Reducing loneliness key to improving wellness at CMU
It's no secret that college can be a challenging environment, and Carnegie Mellon is no exception. Last week, on Tartan Community Day, Dietrich professor David Creswell presented the results of the Life@CMU study, a project that began in 2017 to attempt to quantify aspects of students' wellbeing. Although our campus has been engaging in an ongoing conversation on mental health, this study made the topic feel less abstract and more approachable.
The results of the research suggest that Carnegie Mellon isn’t particularly more stressful than other colleges. That leads to the million-dollar question: why do Carnegie Mellon students dub the school a soul-sucking institution or give it catchphrases like “fun dies at Carnegie Mellon”?
The phrase “stress culture” oversimplifies the scope of the problem our campus faces. It is easy to assume stress culture simply refers to students’ stress levels. If this were the case, the research that suggests Carnegie Mellon isn’t abnormally stressful compared to other college campuses would dispel the claim of a distinct stress culture. However, the concept of stress culture extends further than the pressure to excel in the classroom or earn a prestigious summer internship.
Our culture equates more work to better work. Life@CMU found that the average student goes to bed at 2:23 a.m. and wakes up at 9:30 a.m., making the average amount of sleep close to 7 hours per night. However, the study also found that students estimated that their classmates slept an average of 5.6 hours. This flawed perception can push students to get fewer hours to match up with their concept of the “average student.” If they sleep more than their classmates, what does that say about their own productivity and progress? Logically, it doesn’t say anything in and of itself. Harder work doesn’t mean better work, and sleep deprivation has been shown to have a serious impact on students’ performance. Still, students internalizing and glorifying an unhealthy lifestyle can cause hits to their mental health.
Isolation is another detriment to students' mental health. The Life@CMU findings suggested loneliness increases as the semester progresses, making students more susceptible to stress and depression. On top of the pressures of being a college student, students may feel pressured to maintain an image that hides struggles or perceived "weakness." This pressure can further exacerbate isolation and thus cause further mental health problems.
This leads to one of the larger gaps on our college campus: the lack of dialogue. Even if students are cognizant that Carnegie Mellon is not an easy place to be, going from being a big fish in a small pond to swimming in a large ocean is a daunting experience for anyone. Events like Fresh Check Day are appreciated, but we need more consistent initiatives throughout the year to provide support for students and to continuously show that they are not alone in their struggles. It's difficult to handle the responsibilities of a college student. Combining that with mental illnesses, difficult in their own right, creates a weight that is impossible to carry alone. By not having dialogue, students may feel alone in their experiences and consequently isolate themselves.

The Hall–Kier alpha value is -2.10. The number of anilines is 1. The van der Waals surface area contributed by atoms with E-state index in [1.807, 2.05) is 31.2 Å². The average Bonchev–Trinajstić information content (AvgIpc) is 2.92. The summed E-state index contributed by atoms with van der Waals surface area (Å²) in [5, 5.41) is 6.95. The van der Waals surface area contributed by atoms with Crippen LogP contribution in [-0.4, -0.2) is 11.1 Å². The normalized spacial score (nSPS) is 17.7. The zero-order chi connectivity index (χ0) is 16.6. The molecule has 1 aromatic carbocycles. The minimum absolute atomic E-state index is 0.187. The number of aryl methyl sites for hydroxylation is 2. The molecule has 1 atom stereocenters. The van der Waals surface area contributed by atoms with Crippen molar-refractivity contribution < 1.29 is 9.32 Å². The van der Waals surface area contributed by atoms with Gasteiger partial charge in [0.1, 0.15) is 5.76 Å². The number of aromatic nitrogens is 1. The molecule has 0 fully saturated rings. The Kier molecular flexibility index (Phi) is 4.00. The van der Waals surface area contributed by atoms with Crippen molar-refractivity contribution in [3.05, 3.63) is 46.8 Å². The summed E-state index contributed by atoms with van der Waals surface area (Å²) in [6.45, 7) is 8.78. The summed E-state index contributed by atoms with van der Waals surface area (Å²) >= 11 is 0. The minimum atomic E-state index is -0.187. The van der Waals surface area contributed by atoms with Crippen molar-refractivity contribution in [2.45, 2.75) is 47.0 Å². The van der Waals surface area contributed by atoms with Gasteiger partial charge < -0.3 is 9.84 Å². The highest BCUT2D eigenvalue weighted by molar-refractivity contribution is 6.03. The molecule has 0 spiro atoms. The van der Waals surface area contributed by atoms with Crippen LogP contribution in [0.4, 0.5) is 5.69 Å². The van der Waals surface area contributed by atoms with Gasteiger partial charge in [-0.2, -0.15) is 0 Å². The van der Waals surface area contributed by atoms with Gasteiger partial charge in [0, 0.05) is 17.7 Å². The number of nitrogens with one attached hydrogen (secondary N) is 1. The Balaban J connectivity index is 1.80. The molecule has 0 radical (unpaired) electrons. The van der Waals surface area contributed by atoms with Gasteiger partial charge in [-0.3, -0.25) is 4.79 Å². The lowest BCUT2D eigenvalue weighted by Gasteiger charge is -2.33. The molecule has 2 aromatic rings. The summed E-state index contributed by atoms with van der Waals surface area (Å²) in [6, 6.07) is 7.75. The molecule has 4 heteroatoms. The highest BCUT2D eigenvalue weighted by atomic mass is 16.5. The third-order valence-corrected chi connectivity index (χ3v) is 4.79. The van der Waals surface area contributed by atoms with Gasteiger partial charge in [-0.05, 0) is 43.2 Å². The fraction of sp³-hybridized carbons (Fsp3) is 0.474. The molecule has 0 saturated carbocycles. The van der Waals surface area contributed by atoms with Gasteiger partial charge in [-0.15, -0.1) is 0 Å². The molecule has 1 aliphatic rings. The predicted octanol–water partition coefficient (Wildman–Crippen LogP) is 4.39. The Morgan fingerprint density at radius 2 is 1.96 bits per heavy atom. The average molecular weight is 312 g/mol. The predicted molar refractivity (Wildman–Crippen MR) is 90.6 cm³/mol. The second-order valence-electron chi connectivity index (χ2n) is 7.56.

This is not a task that students can tackle on their own. Despite the 2017 expansion of Counseling and Psychological Services (CaPS), students are often faced with long wait times between appointments, assuming they can even schedule an appointment at all. Students have also expressed dissatisfaction with the services offered at CaPS. This demonstrates a need for more comprehensive mental health resources for students. Students need a space where they can get adequate care, including individual therapy sessions and group therapy programs, without having to jump through hoops or wait for weeks.
To paraphrase Andrew Carnegie, our "hearts are in the work." However, there comes a point in which we need to fill our hearts with more than just "the work." We need to make time to adopt healthy lifestyles and maintain strong relationships with others. It’s not a task that one student or one project can accomplish alone; it's a collaborative effort that requires continuous efforts and initiative from students, administration, and faculty. These forms of self-care and more candid conversations don't promote self-indulgence; they promote responsibility.